Archive for February, 2010

So you wanna be a programmer?

Programming is anything but easy. Programming is hard work. Programming is one of the most difficult things you will ever do in a life time. Programming is not trivial. On a scale of 1 to 10, programming is probably on 8 or 9 as far as difficulty is concerned. The geeks are also not making things easier, they have all these terms that are just there to make you as much more confused as you can be. An example SaaS, XML/RPC, REST. A closer look and a better understanding will reveal that those three terms are so closely related that some other profession could have just named them all as ONE. But not so here, you must be confused, you must know the distinction between a plus and a positive sign!!

Programming has a mystic quality that makes almost everyone wants to do it, or at least wants to be identified as a programmer. Programming has a mystic quality that makes everyone think they can do it. Programming has a mystic quality that makes everyone think those who do it are super humans on steroids. gods like Linus Torvalds aren’t making it easy at all.

Programming can not be learnt in 24 hours, nor can you grasp it in 7 days. Think of learning programming, think of a 10 year course! Even medical students spend 7 years learning the profession. And I am saying 10 years if you started early, if you started late? we are looking at say 15 years or more. You can not do programming as a part time job. You can not learnt it as a part time study. Most programmers I know don’t have a life outside the programming box.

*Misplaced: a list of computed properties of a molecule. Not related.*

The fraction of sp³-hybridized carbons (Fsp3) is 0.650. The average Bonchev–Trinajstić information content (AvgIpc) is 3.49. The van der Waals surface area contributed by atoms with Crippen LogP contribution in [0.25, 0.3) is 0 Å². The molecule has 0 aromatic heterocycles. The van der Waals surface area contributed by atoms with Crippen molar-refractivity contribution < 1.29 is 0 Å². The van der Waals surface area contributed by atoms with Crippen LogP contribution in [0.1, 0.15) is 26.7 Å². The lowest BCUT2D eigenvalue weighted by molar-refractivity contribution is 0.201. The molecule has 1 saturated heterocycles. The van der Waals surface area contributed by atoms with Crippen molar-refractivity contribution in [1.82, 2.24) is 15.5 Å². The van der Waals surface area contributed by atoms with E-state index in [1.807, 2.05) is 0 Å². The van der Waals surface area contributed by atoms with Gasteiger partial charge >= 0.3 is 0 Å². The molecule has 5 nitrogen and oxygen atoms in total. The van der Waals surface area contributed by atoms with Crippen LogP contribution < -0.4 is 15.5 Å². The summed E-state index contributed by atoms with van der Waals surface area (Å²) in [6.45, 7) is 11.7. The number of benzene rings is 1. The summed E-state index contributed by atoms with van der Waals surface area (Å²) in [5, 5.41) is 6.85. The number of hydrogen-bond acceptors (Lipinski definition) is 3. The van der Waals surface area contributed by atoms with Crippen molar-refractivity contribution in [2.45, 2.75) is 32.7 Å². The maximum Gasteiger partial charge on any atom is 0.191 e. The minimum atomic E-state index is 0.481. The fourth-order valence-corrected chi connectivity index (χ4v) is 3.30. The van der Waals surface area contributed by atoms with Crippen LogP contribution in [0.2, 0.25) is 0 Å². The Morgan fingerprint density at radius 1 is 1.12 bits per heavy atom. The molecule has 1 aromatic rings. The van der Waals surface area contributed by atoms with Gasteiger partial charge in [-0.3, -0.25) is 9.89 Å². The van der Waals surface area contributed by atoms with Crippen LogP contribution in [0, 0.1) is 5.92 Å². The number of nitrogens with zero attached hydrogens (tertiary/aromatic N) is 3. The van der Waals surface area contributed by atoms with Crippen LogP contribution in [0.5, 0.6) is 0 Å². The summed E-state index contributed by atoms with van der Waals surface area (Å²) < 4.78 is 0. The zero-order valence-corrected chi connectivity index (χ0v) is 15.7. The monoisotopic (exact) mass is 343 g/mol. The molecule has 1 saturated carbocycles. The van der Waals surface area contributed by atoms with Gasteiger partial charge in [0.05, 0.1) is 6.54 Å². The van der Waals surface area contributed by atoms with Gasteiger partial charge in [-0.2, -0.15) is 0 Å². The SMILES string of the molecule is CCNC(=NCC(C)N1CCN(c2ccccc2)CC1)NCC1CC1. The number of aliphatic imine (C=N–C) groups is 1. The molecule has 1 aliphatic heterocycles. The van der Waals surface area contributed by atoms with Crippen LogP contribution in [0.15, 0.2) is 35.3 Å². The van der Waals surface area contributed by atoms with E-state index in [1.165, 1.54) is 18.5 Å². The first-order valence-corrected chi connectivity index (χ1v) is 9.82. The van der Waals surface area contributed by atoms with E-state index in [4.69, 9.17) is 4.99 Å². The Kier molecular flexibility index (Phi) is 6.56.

You can not afford to make mistakes here. It’s like an incantation that must be said precisely as it is. Else the magic won’t work. Your code won’t compile, if they do compile, they won’t run, if they do run, they will have bugs. You talk of debugging? you are looking at a job that will cause you more headaches than a troublesome wife, especially if the code belongs to someone else. You won’t be happy all of the time, most of the time your code will depress you. You will sit at it far far late into the night, only to find out that you have spent 6 to 7 hours looking for a misplaced comma, or semi colon.

Code monkeys will come at your code while you sleep, things that have been working before you go to sleep will suddenly stop working. At times you won’t even know where the error is. And you will be forced to waddle through the code from the beginning. At times your codes will have ideas of their own, different from what you intended. You will be frustrated at times. You will spend the better part of your life not developing applications like Monster Truck, or GMail, or Facebook. The better part of your programming life will be spent writing, testing and debugging codes that may never make it out of your box. If you are lucky, you might have one project that will be widely used.

So you wanna be a programmer? These are few of the things they won’t tell you in college. Things that I think you should know before you start on this path. Things that “learn this and this in 24 hours” won’t tell you. Things that books won’t tell you. You want to be a programmer? Think again!

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Open Letter to Governor Raji Fashola: BRT

I write as a concerned lagosian who believed in the mantra “eko o ni baje oo”. Who believed in all reforms and attempts at making Lagos a mega city and putting her at the top echellon which is where she rightly belongs